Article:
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Know your constellations

July 30, 2015

Being able to recognise and point out constellations is a sweet skill that anyone can learn.

The bad news is that learning all the constellations is ridiculously difficult. The good news is that you don't need to. If you learn the three easiest constellations you'll always be able to find at least two of them and that's probably enough to impress your friends.

The constellations to learn are Orion, Scorpius and the Southern Cross (the astronomical name for the cross is "Crux").

Orion and Scorpius move a lot throughout the year and are not always visible from New Zealand, so it's easiest to start with Crux which is always visible. It's a small constellation accompanied by two "pointer" stars that make a line to the top of the cross.

Different constellations move in different ways as seen from Earth. Crux appears to move in a circle around a fixed point in the sky known as the South Celestial Pole. This point is directly south and about half way between the horizon and directly overhead (zenith).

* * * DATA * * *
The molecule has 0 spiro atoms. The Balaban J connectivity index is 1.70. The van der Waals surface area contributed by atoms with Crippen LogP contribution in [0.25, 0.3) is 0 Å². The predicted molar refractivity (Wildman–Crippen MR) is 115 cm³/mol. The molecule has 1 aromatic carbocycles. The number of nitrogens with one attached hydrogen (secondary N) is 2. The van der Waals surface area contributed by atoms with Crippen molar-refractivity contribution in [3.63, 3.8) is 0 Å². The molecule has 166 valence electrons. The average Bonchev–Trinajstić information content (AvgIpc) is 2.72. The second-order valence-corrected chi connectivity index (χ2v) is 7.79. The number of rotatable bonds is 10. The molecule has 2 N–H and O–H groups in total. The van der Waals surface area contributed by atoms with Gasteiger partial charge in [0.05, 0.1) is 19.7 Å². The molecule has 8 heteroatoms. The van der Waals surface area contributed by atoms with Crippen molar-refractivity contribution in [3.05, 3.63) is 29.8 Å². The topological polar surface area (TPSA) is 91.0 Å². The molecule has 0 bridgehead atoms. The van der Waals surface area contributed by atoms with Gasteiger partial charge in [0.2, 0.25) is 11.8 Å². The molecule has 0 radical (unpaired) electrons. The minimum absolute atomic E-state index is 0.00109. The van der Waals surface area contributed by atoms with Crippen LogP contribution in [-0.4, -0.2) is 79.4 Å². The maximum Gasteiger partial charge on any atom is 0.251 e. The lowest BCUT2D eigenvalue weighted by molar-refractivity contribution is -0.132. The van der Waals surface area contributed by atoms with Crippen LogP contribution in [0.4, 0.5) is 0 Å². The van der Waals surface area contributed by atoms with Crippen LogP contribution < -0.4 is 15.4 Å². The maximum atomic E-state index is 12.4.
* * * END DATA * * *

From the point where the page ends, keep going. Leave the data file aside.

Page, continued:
You can imagine Crux being the hour hand of a clock, in fact if you know the annual cycle well enough you can use it as a clock.

At this time of year Crux is visible near the top of the circle in the early evening, at which point it is more or less the "right" way up. Throughout the night it travels clockwise half way round the circle, flipping over as it goes until it's upside down at the bottom of the circle around 5 am. During the day it travels back to the top of the circle.

In addition to the 24-hour cycle, each night these positions all move slightly clockwise as part of the annual cycle.

In order to be able to find constellations easily you need to practice. Make a habit of looking up every time you go out at night. Look towards the south, find the cross, and imagine the circular path it travels. The more often you see it in different positions, the easier it becomes.

Your Night Sky, July/August 2015
TE AWAMUTU SPACE CENTRE
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